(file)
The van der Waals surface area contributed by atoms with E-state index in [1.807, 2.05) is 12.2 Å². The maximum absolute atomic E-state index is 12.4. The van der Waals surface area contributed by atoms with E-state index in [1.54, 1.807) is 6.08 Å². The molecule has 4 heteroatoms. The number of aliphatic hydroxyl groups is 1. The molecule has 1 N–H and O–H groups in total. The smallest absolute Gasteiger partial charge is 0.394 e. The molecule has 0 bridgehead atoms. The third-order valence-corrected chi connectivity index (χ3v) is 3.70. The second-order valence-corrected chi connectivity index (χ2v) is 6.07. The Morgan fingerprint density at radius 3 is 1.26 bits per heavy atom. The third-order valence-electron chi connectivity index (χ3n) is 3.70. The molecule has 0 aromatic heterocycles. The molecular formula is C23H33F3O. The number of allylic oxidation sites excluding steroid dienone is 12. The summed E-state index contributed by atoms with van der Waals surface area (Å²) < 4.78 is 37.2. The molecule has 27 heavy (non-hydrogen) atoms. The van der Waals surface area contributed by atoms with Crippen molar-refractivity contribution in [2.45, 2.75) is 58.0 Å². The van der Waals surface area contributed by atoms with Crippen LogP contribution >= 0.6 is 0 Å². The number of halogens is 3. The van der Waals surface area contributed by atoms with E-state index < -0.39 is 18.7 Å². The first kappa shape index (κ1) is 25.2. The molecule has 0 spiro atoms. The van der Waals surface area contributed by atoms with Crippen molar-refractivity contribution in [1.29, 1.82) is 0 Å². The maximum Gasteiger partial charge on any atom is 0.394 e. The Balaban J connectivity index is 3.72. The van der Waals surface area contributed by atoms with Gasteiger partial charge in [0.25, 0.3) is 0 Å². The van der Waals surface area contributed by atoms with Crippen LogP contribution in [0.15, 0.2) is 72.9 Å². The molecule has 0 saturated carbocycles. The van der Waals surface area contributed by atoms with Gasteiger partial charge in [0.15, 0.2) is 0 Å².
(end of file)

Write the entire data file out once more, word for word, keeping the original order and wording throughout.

The van der Waals surface area contributed by atoms with E-state index in [1.807, 2.05) is 12.2 Å². The maximum absolute atomic E-state index is 12.4. The van der Waals surface area contributed by atoms with E-state index in [1.54, 1.807) is 6.08 Å². The molecule has 4 heteroatoms. The number of aliphatic hydroxyl groups is 1. The molecule has 1 N–H and O–H groups in total. The smallest absolute Gasteiger partial charge is 0.394 e. The molecule has 0 bridgehead atoms. The third-order valence-corrected chi connectivity index (χ3v) is 3.70. The second-order valence-corrected chi connectivity index (χ2v) is 6.07. The Morgan fingerprint density at radius 3 is 1.26 bits per heavy atom. The third-order valence-electron chi connectivity index (χ3n) is 3.70. The molecule has 0 aromatic heterocycles. The molecular formula is C23H33F3O. The number of allylic oxidation sites excluding steroid dienone is 12. The summed E-state index contributed by atoms with van der Waals surface area (Å²) < 4.78 is 37.2. The molecule has 27 heavy (non-hydrogen) atoms. The van der Waals surface area contributed by atoms with Crippen molar-refractivity contribution in [2.45, 2.75) is 58.0 Å². The van der Waals surface area contributed by atoms with Crippen LogP contribution >= 0.6 is 0 Å². The number of halogens is 3. The van der Waals surface area contributed by atoms with E-state index < -0.39 is 18.7 Å². The first kappa shape index (κ1) is 25.2. The molecule has 0 spiro atoms. The van der Waals surface area contributed by atoms with Crippen molar-refractivity contribution in [1.29, 1.82) is 0 Å². The maximum Gasteiger partial charge on any atom is 0.394 e. The Balaban J connectivity index is 3.72. The van der Waals surface area contributed by atoms with Gasteiger partial charge in [0.25, 0.3) is 0 Å². The van der Waals surface area contributed by atoms with Crippen LogP contribution in [0.15, 0.2) is 72.9 Å². The molecule has 0 saturated carbocycles. The van der Waals surface area contributed by atoms with Gasteiger partial charge in [0.15, 0.2) is 0 Å².